Jasmyn L. Jackson
Associate / Atlanta
Jasmyn Jackson is an associate in the Atlanta office of Copeland Stair, who primarily practices Healthcare Litigation. Jasmyn represents and advises physicians, healthcare practices and facilities, and other medical and wellness professionals through a wide variety of legal, regulatory, and professional matters. Through research and analysis, Jasmyn remains current in the highly regulated and rapidly changing healthcare industry. Prior to joining CSKL, Jasmyn worked at another Atlanta-area civil litigation firm after serving as Assistant Attorney General in the Georgia Office of the Attorney General. As Assistant Attorney General, Jasmyn provided legal support and advice to all Professional Licensing Boards governed by the Secretary of State, giving her a unique and valuable perspective in her current practice.
Jasmyn earned her B.A. in Political Science from the University of Georgia and her J.D. from Georgia State University College of Law. Jasmyn is a native Atlantan, married to her husband, Anthony Jackson. They welcomed their first baby, Turner Jackson, into the family on October 17, 2020. Jasmyn is a proud supporter of HouseProud, a local Atlanta-based organization that provides home repair and modifications for the most at-risk members of the Atlanta community.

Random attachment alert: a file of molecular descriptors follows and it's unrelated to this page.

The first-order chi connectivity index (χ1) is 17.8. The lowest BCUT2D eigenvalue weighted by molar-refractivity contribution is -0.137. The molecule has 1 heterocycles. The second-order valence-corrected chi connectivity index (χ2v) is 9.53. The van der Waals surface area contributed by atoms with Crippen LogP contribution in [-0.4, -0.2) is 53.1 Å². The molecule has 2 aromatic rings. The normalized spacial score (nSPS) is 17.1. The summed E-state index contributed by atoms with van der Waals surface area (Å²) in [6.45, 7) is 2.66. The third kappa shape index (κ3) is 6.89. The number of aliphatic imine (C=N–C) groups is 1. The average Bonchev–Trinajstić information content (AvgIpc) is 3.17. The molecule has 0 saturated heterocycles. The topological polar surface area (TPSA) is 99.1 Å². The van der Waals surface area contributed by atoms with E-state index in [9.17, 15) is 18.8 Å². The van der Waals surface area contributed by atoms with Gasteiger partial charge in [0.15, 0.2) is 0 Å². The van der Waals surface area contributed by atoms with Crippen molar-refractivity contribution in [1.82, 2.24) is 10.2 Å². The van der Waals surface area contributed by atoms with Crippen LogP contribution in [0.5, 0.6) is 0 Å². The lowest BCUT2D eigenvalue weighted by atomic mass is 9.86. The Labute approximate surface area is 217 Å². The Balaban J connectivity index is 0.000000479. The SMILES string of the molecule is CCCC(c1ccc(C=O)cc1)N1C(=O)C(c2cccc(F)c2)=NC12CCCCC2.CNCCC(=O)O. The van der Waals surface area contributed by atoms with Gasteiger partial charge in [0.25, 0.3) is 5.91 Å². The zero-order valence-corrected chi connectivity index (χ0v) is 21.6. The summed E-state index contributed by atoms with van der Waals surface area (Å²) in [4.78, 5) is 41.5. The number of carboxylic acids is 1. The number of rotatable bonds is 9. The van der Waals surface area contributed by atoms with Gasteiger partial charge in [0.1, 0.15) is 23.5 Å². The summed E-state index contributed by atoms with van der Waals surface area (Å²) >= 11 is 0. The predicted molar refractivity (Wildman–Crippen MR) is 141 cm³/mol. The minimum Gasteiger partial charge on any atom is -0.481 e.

CSKL’s Jasmyn Jackson Joins Bleckley American Inn of Court as Barrister
September 9, 2021
Attorney Jasmyn Jackson of CSKL's Atlanta office has been selected to join Bleckley American Inn of Court. Jasmyn will serve as Barrister for a 2 year term, beginning September of 2021. Affiliated with Georgia State University College of Law, Bleckley Inn of Court is an invitation-only organization of Atlanta-area trial lawyers and judges dedicated to the promotion of ethics and professionalism in the practice of law. To learn more about the Bleckley Inn of Court, please click here.
Publications and Presentations
Georgia Court of Appeals Reverses Summary Judgment on Causation in Case Against Nurse – Health Law and Regulation Update Blog Post by Jasmyn Jackson
July 7, 2021